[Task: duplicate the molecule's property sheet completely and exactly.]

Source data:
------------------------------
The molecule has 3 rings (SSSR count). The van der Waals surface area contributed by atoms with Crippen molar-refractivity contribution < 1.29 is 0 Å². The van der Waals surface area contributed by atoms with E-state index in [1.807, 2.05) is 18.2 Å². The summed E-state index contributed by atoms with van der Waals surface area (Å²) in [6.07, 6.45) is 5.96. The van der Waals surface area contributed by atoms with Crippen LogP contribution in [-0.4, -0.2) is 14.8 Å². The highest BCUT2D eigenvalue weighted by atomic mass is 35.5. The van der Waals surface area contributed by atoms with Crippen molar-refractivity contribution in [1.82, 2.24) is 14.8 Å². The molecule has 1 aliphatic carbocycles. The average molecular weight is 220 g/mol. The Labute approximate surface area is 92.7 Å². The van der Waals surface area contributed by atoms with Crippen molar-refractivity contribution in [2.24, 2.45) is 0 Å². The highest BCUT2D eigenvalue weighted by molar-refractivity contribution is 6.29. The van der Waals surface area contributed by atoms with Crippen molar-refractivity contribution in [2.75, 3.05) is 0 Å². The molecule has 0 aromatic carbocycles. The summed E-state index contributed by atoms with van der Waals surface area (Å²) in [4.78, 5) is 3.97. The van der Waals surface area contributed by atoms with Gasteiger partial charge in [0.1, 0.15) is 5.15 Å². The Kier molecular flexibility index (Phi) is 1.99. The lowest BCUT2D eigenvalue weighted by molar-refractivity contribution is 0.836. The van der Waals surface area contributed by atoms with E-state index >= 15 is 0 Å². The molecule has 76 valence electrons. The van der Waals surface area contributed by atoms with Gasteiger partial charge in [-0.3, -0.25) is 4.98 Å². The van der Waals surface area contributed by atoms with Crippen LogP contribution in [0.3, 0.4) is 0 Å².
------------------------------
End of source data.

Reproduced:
The molecule has 3 rings (SSSR count). The van der Waals surface area contributed by atoms with Crippen molar-refractivity contribution < 1.29 is 0 Å². The van der Waals surface area contributed by atoms with E-state index in [1.807, 2.05) is 18.2 Å². The summed E-state index contributed by atoms with van der Waals surface area (Å²) in [6.07, 6.45) is 5.96. The van der Waals surface area contributed by atoms with Crippen LogP contribution in [-0.4, -0.2) is 14.8 Å². The highest BCUT2D eigenvalue weighted by atomic mass is 35.5. The van der Waals surface area contributed by atoms with Crippen molar-refractivity contribution in [1.82, 2.24) is 14.8 Å². The molecule has 1 aliphatic carbocycles. The average molecular weight is 220 g/mol. The Labute approximate surface area is 92.7 Å². The van der Waals surface area contributed by atoms with Crippen molar-refractivity contribution in [2.24, 2.45) is 0 Å². The highest BCUT2D eigenvalue weighted by molar-refractivity contribution is 6.29. The van der Waals surface area contributed by atoms with Crippen molar-refractivity contribution in [2.75, 3.05) is 0 Å². The molecule has 0 aromatic carbocycles. The summed E-state index contributed by atoms with van der Waals surface area (Å²) in [4.78, 5) is 3.97. The van der Waals surface area contributed by atoms with Gasteiger partial charge in [0.1, 0.15) is 5.15 Å². The Kier molecular flexibility index (Phi) is 1.99. The lowest BCUT2D eigenvalue weighted by molar-refractivity contribution is 0.836. The van der Waals surface area contributed by atoms with E-state index >= 15 is 0 Å². The molecule has 76 valence electrons. The van der Waals surface area contributed by atoms with Gasteiger partial charge in [-0.3, -0.25) is 4.98 Å². The van der Waals surface area contributed by atoms with Crippen LogP contribution in [0.3, 0.4) is 0 Å².